Ultrafiltration What is Ultrafiltration? Ultrafiltration is the removal of fluid from a patient and is one of the functions of the kidneys that dialysis treatment replaces. Ultrafiltration occurs when fluid passes across a semipermeable membrane a membrane that allows some substances to pass through but not others due to a driving pressure. Ultrafiltration in Hemodialysis In hemodialysis, fluid is removed by ultrafiltration using the dialysis membrane. The pressure on the dialysate side is lower so water moves from the blood place of higher pressure to the dialysate place of lower pressure.

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See more details about ultrafiltration. What Is UF? Hollow Fiber Technology Superior to sand filters and traditional media filtration As with most conventional filtration methods, sand filters and media filtration require consistent raw water quality to deliver quality effluent, which is not always possible. Traditional media filters typically remove particles to down to about 5 microns.

Ultrafiltration UF , however, does not suffer from those limitations. This technology uses an ultrafiltration membrane barrier to exclude particles 0. Tolerance to feedwater quality upsets. No use of pretreatment chemicals polymer, coagulant, pH adjustment and associated costs for sludge disposal. Small footprint and less weight than media filters. When used as a pretreatment for reverse osmosis RO , UF also helps reduce fouling of the RO membranes, which can lead to: Reduced chemical cleaning frequency and consequently, lower operating costs and downtime.

The potential to operate RO at higher flux, with fewer membranes and vessels — leading to lower capital cost for the RO system. Rejecting particles, colloids, and macromolecules In ultrafiltration, water and low-molecular-weight substances are passed through an ultrafine membrane by the application of pressure to the system; flow through the membrane is achieved by applying a pressure gradient between the outer and inner walls of the membrane structure.

Ultrafiltration membranes have pore sizes in the range of 0. The process, however, does not reject particles smaller than the pores, such as dissolved salts or organics; nor does it reject other species such as true color, taste, and odor. Ultrafiltration membranes have a service life of three to seven years and potentially longer. They are commercially available in hollow fiber, tubular, plate, and frame, as well as spiral wound configurations. High-filtration performance, high recovery, and energy savings Our ultrafiltration modules are made with high-strength, hollow-fiber ultrafiltration membranes that offer the following features: 0.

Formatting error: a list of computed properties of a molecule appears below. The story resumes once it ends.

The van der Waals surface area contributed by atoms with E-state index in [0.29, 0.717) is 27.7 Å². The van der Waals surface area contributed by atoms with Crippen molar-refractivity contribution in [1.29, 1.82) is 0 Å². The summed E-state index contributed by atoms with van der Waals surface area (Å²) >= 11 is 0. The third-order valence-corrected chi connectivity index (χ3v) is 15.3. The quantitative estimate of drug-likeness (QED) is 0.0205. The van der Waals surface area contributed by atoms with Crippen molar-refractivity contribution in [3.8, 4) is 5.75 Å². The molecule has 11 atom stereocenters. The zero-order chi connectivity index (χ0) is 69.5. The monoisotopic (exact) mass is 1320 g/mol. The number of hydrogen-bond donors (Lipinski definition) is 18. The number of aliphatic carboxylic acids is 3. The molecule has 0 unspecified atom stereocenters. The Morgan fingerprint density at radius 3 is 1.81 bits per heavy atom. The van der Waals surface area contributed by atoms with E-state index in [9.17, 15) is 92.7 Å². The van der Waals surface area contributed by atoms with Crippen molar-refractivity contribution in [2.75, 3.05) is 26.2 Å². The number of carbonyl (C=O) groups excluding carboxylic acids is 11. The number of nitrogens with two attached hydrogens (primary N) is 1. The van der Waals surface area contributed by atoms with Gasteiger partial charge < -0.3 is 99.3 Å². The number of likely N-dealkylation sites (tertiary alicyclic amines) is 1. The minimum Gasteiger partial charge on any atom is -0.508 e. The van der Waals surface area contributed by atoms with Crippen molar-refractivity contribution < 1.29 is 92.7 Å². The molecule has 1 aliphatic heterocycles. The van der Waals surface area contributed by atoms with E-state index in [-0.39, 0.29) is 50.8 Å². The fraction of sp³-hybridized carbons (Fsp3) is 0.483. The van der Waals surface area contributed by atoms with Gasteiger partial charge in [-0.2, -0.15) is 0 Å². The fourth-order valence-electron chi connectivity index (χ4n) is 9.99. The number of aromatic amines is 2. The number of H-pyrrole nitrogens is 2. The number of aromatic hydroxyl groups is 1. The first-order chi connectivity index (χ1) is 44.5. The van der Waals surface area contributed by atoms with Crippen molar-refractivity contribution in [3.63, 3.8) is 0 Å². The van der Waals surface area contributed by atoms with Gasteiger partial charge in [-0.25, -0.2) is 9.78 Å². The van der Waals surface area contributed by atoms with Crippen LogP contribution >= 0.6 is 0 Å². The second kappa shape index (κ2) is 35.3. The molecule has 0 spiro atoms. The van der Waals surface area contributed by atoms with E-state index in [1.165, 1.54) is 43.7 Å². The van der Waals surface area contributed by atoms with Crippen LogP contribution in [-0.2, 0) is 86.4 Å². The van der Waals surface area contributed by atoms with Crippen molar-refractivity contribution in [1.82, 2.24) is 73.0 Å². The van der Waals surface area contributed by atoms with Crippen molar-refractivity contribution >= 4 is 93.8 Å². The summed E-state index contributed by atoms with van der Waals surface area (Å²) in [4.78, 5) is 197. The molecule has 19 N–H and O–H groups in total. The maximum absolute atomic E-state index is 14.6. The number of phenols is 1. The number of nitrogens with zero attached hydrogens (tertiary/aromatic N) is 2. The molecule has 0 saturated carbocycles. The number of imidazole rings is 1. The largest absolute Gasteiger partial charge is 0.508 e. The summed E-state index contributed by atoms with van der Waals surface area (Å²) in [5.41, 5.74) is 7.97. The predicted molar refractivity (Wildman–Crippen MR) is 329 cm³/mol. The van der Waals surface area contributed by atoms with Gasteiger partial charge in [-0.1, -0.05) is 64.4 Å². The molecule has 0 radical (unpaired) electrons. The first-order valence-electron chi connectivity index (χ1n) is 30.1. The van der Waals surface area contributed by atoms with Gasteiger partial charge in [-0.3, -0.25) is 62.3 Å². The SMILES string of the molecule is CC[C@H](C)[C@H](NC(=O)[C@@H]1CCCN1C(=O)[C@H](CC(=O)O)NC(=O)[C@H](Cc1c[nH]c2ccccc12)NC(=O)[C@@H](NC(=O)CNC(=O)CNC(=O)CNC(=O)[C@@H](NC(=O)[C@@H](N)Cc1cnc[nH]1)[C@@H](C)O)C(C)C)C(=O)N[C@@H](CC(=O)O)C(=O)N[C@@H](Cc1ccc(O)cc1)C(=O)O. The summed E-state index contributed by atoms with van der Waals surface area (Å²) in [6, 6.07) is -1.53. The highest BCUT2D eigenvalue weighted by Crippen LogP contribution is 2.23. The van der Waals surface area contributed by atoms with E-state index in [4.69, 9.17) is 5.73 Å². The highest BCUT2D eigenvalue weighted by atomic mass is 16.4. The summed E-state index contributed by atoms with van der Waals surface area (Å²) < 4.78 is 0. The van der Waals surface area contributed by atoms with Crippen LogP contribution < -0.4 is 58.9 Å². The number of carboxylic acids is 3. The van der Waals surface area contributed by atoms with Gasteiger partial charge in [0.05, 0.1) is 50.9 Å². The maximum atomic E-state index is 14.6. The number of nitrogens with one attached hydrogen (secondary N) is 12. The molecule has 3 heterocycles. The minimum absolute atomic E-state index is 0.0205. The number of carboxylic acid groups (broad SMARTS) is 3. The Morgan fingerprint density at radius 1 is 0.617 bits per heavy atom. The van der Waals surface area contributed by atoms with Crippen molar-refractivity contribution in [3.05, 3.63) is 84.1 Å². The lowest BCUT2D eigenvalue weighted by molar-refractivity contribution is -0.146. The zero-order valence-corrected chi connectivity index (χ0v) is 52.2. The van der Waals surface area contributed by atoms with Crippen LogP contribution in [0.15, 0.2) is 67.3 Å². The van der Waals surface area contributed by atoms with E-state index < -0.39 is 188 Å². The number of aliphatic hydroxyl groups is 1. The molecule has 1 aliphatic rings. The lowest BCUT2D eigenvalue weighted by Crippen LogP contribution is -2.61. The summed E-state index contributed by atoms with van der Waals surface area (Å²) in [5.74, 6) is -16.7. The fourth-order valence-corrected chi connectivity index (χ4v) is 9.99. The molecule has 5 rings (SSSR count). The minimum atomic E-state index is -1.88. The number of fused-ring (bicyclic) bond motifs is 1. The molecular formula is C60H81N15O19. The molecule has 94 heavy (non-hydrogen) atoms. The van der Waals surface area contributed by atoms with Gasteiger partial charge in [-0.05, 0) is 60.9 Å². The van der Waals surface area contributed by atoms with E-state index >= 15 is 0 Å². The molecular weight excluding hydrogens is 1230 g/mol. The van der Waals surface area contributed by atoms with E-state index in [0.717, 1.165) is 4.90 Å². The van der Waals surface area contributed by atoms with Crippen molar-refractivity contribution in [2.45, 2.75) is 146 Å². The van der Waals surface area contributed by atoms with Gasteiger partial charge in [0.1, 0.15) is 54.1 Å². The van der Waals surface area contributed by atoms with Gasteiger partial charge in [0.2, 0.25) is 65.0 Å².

PVDF polymeric hollow fibers for high strength and chemical resistance. Hydrophilic PVDF fibers for easy cleaning and wettability to help maintain long-term performance. Outside-in flow configuration for high tolerance to feed solids and the use of air scour cleaning. The outside-in flow configuration is tolerant of wide-ranging feed water qualities and allows air scour cleaning. The dead-end flow offers higher recovery and energy savings. The pressurized vertical shell-and-tube design eliminates the need for separate pressure vessels and allows easy removal of air from cleaning along with integrity testing steps.

The hollow fiber ultrafiltration membranes are 1. The fibers are strong due to a combination of PVDF polymer, an asymmetric membrane with smaller pores in the active filtration area, and a high porosity substructure. PVDF membranes offer high chemical resistance e.



Concentration polarization[ edit ] When filtration occurs the local concentration of rejected material at the membrane surface increases and can become saturated. In UF, increased ion concentration can develop an osmotic pressure on the feed side of the membrane. This reduces the effective TMP of the system, therefore reducing permeation rate. The increase in concentrated layer at the membrane wall decreases the permeate flux, due to increase in resistance which reduces the driving force for solvent to transport through membrane surface. CP affects almost all the available membrane separation processes. In RO, the solutes retained at the membrane layer results in higher osmotic pressure in comparison to the bulk stream concentration. So the higher pressures are required to overcome this osmotic pressure.


Ultrafiltration (UF)


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